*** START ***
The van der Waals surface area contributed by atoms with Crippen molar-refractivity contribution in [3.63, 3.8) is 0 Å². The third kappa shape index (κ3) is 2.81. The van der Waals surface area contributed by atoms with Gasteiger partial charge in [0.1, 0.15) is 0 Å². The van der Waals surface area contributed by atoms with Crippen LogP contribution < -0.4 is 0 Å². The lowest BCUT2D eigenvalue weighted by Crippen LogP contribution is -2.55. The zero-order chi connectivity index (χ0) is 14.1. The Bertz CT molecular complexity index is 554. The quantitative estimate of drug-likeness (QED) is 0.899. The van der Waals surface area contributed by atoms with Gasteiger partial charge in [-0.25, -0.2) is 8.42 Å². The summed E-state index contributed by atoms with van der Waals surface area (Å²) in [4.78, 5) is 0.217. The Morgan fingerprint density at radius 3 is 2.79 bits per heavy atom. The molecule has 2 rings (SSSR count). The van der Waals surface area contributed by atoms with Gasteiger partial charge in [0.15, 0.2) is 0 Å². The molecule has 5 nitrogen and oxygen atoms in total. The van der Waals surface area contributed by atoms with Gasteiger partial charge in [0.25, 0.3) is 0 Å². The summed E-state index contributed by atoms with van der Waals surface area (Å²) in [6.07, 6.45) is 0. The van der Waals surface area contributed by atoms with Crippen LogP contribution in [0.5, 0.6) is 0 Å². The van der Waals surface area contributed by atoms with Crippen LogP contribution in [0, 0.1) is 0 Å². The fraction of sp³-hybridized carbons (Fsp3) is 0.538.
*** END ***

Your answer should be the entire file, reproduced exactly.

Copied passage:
The van der Waals surface area contributed by atoms with Crippen molar-refractivity contribution in [3.63, 3.8) is 0 Å². The third kappa shape index (κ3) is 2.81. The van der Waals surface area contributed by atoms with Gasteiger partial charge in [0.1, 0.15) is 0 Å². The van der Waals surface area contributed by atoms with Crippen LogP contribution < -0.4 is 0 Å². The lowest BCUT2D eigenvalue weighted by Crippen LogP contribution is -2.55. The zero-order chi connectivity index (χ0) is 14.1. The Bertz CT molecular complexity index is 554. The quantitative estimate of drug-likeness (QED) is 0.899. The van der Waals surface area contributed by atoms with Gasteiger partial charge in [-0.25, -0.2) is 8.42 Å². The summed E-state index contributed by atoms with van der Waals surface area (Å²) in [4.78, 5) is 0.217. The Morgan fingerprint density at radius 3 is 2.79 bits per heavy atom. The molecule has 2 rings (SSSR count). The van der Waals surface area contributed by atoms with Gasteiger partial charge in [0.15, 0.2) is 0 Å². The molecule has 5 nitrogen and oxygen atoms in total. The van der Waals surface area contributed by atoms with Gasteiger partial charge in [0.25, 0.3) is 0 Å². The summed E-state index contributed by atoms with van der Waals surface area (Å²) in [6.07, 6.45) is 0. The van der Waals surface area contributed by atoms with Crippen LogP contribution in [0.5, 0.6) is 0 Å². The van der Waals surface area contributed by atoms with Crippen LogP contribution in [0, 0.1) is 0 Å². The fraction of sp³-hybridized carbons (Fsp3) is 0.538.